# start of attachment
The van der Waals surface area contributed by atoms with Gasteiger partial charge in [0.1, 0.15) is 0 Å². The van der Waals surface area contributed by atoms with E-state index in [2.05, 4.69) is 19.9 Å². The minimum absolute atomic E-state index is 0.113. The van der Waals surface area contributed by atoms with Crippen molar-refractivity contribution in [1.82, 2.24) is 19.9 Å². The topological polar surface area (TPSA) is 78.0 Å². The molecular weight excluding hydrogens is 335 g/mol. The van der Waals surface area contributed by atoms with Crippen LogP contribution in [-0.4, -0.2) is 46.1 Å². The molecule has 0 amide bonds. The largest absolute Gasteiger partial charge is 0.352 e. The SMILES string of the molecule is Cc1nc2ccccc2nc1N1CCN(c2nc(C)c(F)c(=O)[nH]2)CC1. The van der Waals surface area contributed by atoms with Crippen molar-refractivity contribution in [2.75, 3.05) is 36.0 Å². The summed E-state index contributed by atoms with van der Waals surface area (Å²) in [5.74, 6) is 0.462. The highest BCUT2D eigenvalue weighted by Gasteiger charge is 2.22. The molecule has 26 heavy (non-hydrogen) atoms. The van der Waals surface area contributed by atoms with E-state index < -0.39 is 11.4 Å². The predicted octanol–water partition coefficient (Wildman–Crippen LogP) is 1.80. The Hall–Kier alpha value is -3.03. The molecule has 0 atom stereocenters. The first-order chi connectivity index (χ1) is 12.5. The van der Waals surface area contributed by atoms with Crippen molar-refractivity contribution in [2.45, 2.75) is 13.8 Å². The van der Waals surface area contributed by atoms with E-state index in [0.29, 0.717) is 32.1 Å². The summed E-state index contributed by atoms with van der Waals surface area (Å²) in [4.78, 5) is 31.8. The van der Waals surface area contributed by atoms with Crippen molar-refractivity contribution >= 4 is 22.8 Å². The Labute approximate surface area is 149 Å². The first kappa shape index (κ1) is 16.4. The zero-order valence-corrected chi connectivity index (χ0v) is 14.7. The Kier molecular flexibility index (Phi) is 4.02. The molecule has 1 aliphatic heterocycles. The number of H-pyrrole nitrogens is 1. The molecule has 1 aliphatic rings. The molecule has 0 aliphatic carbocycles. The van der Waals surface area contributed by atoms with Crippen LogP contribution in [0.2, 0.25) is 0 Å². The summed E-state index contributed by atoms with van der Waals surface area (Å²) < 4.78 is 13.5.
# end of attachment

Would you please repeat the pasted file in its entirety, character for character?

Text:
The van der Waals surface area contributed by atoms with Gasteiger partial charge in [0.1, 0.15) is 0 Å². The van der Waals surface area contributed by atoms with E-state index in [2.05, 4.69) is 19.9 Å². The minimum absolute atomic E-state index is 0.113. The van der Waals surface area contributed by atoms with Crippen molar-refractivity contribution in [1.82, 2.24) is 19.9 Å². The topological polar surface area (TPSA) is 78.0 Å². The molecular weight excluding hydrogens is 335 g/mol. The van der Waals surface area contributed by atoms with Crippen LogP contribution in [-0.4, -0.2) is 46.1 Å². The molecule has 0 amide bonds. The largest absolute Gasteiger partial charge is 0.352 e. The SMILES string of the molecule is Cc1nc2ccccc2nc1N1CCN(c2nc(C)c(F)c(=O)[nH]2)CC1. The van der Waals surface area contributed by atoms with Crippen molar-refractivity contribution in [2.75, 3.05) is 36.0 Å². The summed E-state index contributed by atoms with van der Waals surface area (Å²) in [5.74, 6) is 0.462. The highest BCUT2D eigenvalue weighted by Gasteiger charge is 2.22. The molecule has 26 heavy (non-hydrogen) atoms. The van der Waals surface area contributed by atoms with E-state index < -0.39 is 11.4 Å². The predicted octanol–water partition coefficient (Wildman–Crippen LogP) is 1.80. The Hall–Kier alpha value is -3.03. The molecule has 0 atom stereocenters. The first-order chi connectivity index (χ1) is 12.5. The van der Waals surface area contributed by atoms with Crippen molar-refractivity contribution in [2.45, 2.75) is 13.8 Å². The van der Waals surface area contributed by atoms with E-state index in [0.29, 0.717) is 32.1 Å². The summed E-state index contributed by atoms with van der Waals surface area (Å²) in [4.78, 5) is 31.8. The van der Waals surface area contributed by atoms with Crippen molar-refractivity contribution >= 4 is 22.8 Å². The Labute approximate surface area is 149 Å². The first kappa shape index (κ1) is 16.4. The zero-order valence-corrected chi connectivity index (χ0v) is 14.7. The Kier molecular flexibility index (Phi) is 4.02. The molecule has 1 aliphatic heterocycles. The number of H-pyrrole nitrogens is 1. The molecule has 1 aliphatic rings. The molecule has 0 aliphatic carbocycles. The van der Waals surface area contributed by atoms with Crippen LogP contribution in [0.2, 0.25) is 0 Å². The summed E-state index contributed by atoms with van der Waals surface area (Å²) < 4.78 is 13.5.